During Fleet Foxes’ headlining set on Saturday night, I looked up from the crowd to the jumbo-tron on the left and noticed the boom camera was high in the air shooting the audience. It was an endless sea of faces made orange by the stage’s flood light and a surprisingly powerful street-light that hung over the main stage. Eighteen thousand people watching Fleet Foxes — if you would have told me three years ago that this Seattle collective would be playing for 18,000 people I would have pushed you down a hill.
It’s a testament to the spirit of discovery that Pitchfork champions. Their passion for unearthing, promoting, and booking remarkable bands for Pitchfork Music Festival is always exciting, as many bands are new to the festival scene and aren’t used to thousands of people staring back at them. And during Fleet Foxes’ set especially, it became clear that one website’s passion for music has been transferred to the masses. Now that’s a feat.
Save for the controversy surrounding Odd Future’s performance (and the performance itself), this year turned out to be a very polite festival, and that’s not necessarily a good thing. Not to say there’s nothing to blog home about, but the bands that are still with myself, Adam Kivel, and Paul De Revere in the days after the festival are but Fleet Foxes, HEALTH, Deerhunter, TV on the Radio, Cold Cave, Woods who all seemed to be playing at their peak with definition, confidence, and clarity. They delivered some of the best sets of the weekend and, in hindsight, I wish there were more bands that were taking the next step up in the ambiguously tangible music ladder. Many of the bands on the bill were making nostalgia candy for all, in flux trying to carve out a new sound, or cutting their teeth much like the Fleet Foxes did three years ago.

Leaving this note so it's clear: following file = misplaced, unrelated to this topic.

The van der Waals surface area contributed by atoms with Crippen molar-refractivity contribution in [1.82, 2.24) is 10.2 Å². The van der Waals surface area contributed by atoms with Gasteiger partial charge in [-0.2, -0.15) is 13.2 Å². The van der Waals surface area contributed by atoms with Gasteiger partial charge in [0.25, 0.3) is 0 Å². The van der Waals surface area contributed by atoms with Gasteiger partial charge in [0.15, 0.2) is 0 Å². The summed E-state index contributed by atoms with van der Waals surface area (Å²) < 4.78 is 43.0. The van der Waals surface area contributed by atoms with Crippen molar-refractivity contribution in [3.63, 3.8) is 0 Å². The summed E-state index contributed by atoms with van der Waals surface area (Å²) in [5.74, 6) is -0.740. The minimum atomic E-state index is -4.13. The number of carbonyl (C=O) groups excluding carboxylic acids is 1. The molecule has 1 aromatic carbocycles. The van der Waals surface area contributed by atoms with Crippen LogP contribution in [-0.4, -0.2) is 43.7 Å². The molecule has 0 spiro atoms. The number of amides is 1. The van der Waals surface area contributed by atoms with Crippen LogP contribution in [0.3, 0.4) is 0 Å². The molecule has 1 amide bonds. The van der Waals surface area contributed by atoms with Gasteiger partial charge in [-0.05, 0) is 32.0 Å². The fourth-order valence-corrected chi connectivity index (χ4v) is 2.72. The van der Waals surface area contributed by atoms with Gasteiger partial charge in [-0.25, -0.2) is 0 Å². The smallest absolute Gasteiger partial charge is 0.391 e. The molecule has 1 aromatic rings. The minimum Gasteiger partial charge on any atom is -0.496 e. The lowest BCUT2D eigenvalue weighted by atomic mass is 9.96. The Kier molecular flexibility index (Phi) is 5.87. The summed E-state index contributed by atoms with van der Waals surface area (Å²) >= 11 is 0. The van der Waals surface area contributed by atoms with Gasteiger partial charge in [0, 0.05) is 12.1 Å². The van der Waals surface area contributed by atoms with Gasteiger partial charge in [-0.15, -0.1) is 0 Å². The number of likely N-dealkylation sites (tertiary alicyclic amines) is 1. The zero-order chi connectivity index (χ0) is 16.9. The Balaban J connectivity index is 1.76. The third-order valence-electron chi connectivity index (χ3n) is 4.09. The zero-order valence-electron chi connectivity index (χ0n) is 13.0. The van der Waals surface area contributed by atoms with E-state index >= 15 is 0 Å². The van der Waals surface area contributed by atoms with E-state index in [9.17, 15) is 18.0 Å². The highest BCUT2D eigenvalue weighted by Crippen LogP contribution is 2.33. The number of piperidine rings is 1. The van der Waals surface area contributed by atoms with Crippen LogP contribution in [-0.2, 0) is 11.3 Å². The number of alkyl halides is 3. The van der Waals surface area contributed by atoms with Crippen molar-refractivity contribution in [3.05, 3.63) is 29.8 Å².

There were plenty of acts we loved and very, very few we didn’t (see below), but there was an overall imbalance that lingers with me. Maybe last year’s lineup was too perfect, too timely to compare to this one. Maybe the music of 2011 is too unsettled to have found its vanguard. Maybe the PR fracas and the anarcho-punk of Odd Future’s set was the most relevant, most indelible memory of the weekend which can make for a hard pill to swallow. But the best thing about Pitchfork Music Festival is that there’s a needle for every groove — vegans get vegan gyros, record hounds get a bountiful record fair, interior decorators get 20 or so different graphic designers selling band posters at Flatstock, and everyone got three days of sun, weed, beer, friends, and over 30 of the best bands around.
-Jeremy D. Larson
Feature photo by Meghan Brosnan.